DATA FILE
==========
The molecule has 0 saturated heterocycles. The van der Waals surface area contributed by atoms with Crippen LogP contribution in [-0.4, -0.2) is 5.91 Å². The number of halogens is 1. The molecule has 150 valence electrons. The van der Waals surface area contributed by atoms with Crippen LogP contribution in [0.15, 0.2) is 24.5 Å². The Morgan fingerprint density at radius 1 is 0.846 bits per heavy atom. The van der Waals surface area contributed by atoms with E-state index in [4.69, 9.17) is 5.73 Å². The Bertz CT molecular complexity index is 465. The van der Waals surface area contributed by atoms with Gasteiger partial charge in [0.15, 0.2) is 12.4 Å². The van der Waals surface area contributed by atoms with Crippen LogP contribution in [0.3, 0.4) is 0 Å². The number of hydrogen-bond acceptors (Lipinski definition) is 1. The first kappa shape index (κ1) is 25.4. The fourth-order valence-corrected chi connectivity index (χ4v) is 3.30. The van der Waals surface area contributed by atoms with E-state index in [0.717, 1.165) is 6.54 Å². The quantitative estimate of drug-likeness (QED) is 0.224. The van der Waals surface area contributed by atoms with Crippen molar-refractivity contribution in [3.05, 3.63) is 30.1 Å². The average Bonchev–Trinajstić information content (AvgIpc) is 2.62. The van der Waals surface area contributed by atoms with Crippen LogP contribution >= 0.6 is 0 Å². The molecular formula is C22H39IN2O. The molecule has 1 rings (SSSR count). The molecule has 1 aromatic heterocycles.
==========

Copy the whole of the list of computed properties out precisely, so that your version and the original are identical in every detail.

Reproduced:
The molecule has 0 saturated heterocycles. The van der Waals surface area contributed by atoms with Crippen LogP contribution in [-0.4, -0.2) is 5.91 Å². The number of halogens is 1. The molecule has 150 valence electrons. The van der Waals surface area contributed by atoms with Crippen LogP contribution in [0.15, 0.2) is 24.5 Å². The Morgan fingerprint density at radius 1 is 0.846 bits per heavy atom. The van der Waals surface area contributed by atoms with E-state index in [4.69, 9.17) is 5.73 Å². The Bertz CT molecular complexity index is 465. The van der Waals surface area contributed by atoms with Gasteiger partial charge in [0.15, 0.2) is 12.4 Å². The van der Waals surface area contributed by atoms with Crippen LogP contribution in [0.3, 0.4) is 0 Å². The number of hydrogen-bond acceptors (Lipinski definition) is 1. The first kappa shape index (κ1) is 25.4. The fourth-order valence-corrected chi connectivity index (χ4v) is 3.30. The van der Waals surface area contributed by atoms with E-state index in [0.717, 1.165) is 6.54 Å². The quantitative estimate of drug-likeness (QED) is 0.224. The van der Waals surface area contributed by atoms with Crippen molar-refractivity contribution in [3.05, 3.63) is 30.1 Å². The average Bonchev–Trinajstić information content (AvgIpc) is 2.62. The van der Waals surface area contributed by atoms with Crippen LogP contribution >= 0.6 is 0 Å². The molecular formula is C22H39IN2O. The molecule has 1 rings (SSSR count). The molecule has 1 aromatic heterocycles.